FDA Approves Abrilada, Biosimilar to Humira, for JIA and Other Inflammatory Disorders

FDA Approves Abrilada, Biosimilar to Humira, for JIA and Other Inflammatory Disorders

The U. S. Food and Drug Administration (FDA) has approved Abrilada (adalimumab-afzb), a biosimilar to Humira, for the treatment of juvenile idiopathic arthritis (JIA) in patients 4 and older and for six other inflammatory disorders in adults.

Pfizer, which developed Abrilada, is working to bring the therapy to patients in the U.S. as soon as possible, and expects the medication to be available in 2023.

Besides JIA, Abrilada has been approved for rheumatoid arthritis, psoriatic arthritis, plaque psoriasis, ankylosing spondylitis, and two forms of inflammatory bowel disease, Crohn’s disease and ulcerative colitis.

Biosimilars are medical products nearly identical to reference therapies but are manufactured by a different company after the original patent expires. Such medications usually have lower costs, depending on the country and insurance plans.

Adalimumab, the active compound of Abrilada and AbbVie‘s Humira, is an antibody that specifically blocks tumor necrosis factor (TNF), which is a small inflammatory protein that has been implicated in JIA and other disorders.

“Biosimilars like Abrilada represent an opportunity to help improve access to important treatment options for patients living with chronic, and often debilitating, inflammatory conditions,” Richard Blackburn, global president of inflammation and immunology at Pfizer, said in a press release.

“Our current portfolio of approved biosimilar products is one of the broadest in the industry, and we are proud to offer additional treatment options for patients,” he added.

Other available TNF inhibitors in the U.S. include Enbrel (etanercept), infliximab (marketed as RemicadeRemsima, and Inflectra), Cimzia (certolizumab), and Simponi (golimumab).

To approve a biosimilar, the FDA requires evidence of similar safety and efficacy to the reference product. This is especially important for biologic therapies, such as antibodies, whose effects are more difficult to replicate than those of artificial chemical compounds.

Dosing and route of administration are also the same between biosimilars and branded products.

Abrilada’s approval was based on several data, including the results of Reflections B538-02 (NCT02480153), a randomized, double-blind Phase 3 clinical trial.

The study enrolled 597 participants with moderate to severe rheumatoid arthritis. Half of the participants received Abrilada and the other half received Humira, both in combination with anti-rheumatic treatment methotrexate.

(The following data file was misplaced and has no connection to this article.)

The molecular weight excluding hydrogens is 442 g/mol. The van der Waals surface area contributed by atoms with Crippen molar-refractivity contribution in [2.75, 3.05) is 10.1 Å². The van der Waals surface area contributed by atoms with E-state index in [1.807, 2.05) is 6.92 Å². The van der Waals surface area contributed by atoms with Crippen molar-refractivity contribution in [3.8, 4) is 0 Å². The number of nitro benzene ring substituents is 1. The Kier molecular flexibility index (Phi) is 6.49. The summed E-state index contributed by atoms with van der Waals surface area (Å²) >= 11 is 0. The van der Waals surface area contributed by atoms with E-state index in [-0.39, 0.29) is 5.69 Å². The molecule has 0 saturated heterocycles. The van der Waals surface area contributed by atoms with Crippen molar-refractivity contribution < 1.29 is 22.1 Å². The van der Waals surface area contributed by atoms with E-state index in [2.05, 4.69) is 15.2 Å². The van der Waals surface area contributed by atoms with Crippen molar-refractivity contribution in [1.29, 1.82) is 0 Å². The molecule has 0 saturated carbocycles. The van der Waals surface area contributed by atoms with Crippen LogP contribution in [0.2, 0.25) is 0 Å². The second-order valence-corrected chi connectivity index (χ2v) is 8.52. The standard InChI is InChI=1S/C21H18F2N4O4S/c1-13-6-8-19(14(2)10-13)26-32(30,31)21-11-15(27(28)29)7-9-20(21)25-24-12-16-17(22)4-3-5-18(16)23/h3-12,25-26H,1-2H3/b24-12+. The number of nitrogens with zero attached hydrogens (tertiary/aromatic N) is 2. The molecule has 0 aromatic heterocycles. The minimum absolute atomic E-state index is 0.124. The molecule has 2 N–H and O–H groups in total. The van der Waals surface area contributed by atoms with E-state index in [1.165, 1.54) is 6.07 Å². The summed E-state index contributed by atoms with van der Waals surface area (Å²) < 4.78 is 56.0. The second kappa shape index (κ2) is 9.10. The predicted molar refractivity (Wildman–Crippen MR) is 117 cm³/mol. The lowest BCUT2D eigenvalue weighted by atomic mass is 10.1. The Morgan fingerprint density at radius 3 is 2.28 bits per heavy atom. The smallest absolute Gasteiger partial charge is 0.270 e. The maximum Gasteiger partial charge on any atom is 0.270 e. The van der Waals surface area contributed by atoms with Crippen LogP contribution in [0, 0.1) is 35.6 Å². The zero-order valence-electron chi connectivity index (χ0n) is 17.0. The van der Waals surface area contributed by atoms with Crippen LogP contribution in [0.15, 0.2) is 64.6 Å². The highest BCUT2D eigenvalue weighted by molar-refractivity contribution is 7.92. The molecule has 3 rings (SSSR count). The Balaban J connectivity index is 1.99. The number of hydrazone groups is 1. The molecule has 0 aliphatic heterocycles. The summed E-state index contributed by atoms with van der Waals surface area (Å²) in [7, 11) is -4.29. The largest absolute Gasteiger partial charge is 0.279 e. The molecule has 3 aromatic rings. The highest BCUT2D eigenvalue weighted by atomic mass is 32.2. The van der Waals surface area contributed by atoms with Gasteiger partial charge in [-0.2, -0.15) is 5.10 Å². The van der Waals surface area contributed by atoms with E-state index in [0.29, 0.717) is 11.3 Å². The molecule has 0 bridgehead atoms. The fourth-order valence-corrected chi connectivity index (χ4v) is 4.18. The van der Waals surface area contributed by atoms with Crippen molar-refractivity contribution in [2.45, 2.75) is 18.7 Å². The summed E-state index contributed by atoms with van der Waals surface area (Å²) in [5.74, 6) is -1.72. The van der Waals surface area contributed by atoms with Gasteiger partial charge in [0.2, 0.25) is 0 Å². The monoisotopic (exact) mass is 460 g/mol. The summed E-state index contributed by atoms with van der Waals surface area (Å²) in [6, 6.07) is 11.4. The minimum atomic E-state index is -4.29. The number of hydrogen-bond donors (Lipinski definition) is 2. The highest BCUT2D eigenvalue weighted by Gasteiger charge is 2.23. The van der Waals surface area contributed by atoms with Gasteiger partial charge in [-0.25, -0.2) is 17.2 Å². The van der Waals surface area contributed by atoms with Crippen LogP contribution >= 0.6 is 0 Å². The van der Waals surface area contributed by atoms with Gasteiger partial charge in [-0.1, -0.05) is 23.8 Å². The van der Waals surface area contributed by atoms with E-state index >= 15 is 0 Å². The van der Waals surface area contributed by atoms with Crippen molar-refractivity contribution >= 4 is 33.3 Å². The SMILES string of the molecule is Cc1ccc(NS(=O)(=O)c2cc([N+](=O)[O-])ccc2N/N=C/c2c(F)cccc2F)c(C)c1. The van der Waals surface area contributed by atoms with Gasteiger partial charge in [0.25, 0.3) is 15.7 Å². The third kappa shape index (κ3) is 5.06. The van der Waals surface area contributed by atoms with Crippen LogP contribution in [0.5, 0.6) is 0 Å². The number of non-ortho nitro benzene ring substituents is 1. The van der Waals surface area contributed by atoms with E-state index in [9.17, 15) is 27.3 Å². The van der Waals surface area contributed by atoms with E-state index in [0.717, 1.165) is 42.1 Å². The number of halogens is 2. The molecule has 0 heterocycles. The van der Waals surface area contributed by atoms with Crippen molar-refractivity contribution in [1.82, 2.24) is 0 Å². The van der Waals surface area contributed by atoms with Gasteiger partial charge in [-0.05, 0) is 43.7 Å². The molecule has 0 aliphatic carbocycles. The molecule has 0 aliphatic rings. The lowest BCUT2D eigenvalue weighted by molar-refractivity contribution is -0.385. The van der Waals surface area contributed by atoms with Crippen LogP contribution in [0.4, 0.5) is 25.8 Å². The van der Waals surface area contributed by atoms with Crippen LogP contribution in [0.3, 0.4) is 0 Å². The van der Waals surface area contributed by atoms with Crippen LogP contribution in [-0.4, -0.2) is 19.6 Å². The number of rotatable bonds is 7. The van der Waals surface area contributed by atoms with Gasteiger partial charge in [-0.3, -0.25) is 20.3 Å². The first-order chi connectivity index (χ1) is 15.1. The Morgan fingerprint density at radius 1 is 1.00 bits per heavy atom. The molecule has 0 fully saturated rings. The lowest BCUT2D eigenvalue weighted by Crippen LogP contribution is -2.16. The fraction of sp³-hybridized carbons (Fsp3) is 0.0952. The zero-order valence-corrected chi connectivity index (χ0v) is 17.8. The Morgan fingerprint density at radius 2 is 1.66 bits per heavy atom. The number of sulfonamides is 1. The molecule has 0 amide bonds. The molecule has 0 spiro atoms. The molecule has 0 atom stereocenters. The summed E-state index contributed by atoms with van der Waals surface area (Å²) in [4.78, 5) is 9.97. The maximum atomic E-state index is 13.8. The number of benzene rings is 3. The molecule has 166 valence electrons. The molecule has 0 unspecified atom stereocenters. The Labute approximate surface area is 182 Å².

Results showed no clinically meaningful differences in efficacy, safety, or immunogenicity — the ability of a substance to trigger an immune response — between Humira and Abrilada.

Alejandra has a PhD in Genetics from São Paulo State University (UNESP) and is currently working as a scientific writer, editor, and translator. As a writer for BioNews, she is fulfilling her passion for making scientific data easily available and understandable to the general public. Aside from her work with BioNews, she also works as a language editor for non-English speaking authors and is an author of science books for kids.
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José is a science news writer with a PhD in Neuroscience from Universidade of Porto, in Portugal. He has also studied Biochemistry at Universidade do Porto and was a postdoctoral associate at Weill Cornell Medicine, in New York, and at The University of Western Ontario in London, Ontario, Canada. His work has ranged from the association of central cardiovascular and pain control to the neurobiological basis of hypertension, and the molecular pathways driving Alzheimer’s disease.
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Alejandra has a PhD in Genetics from São Paulo State University (UNESP) and is currently working as a scientific writer, editor, and translator. As a writer for BioNews, she is fulfilling her passion for making scientific data easily available and understandable to the general public. Aside from her work with BioNews, she also works as a language editor for non-English speaking authors and is an author of science books for kids.
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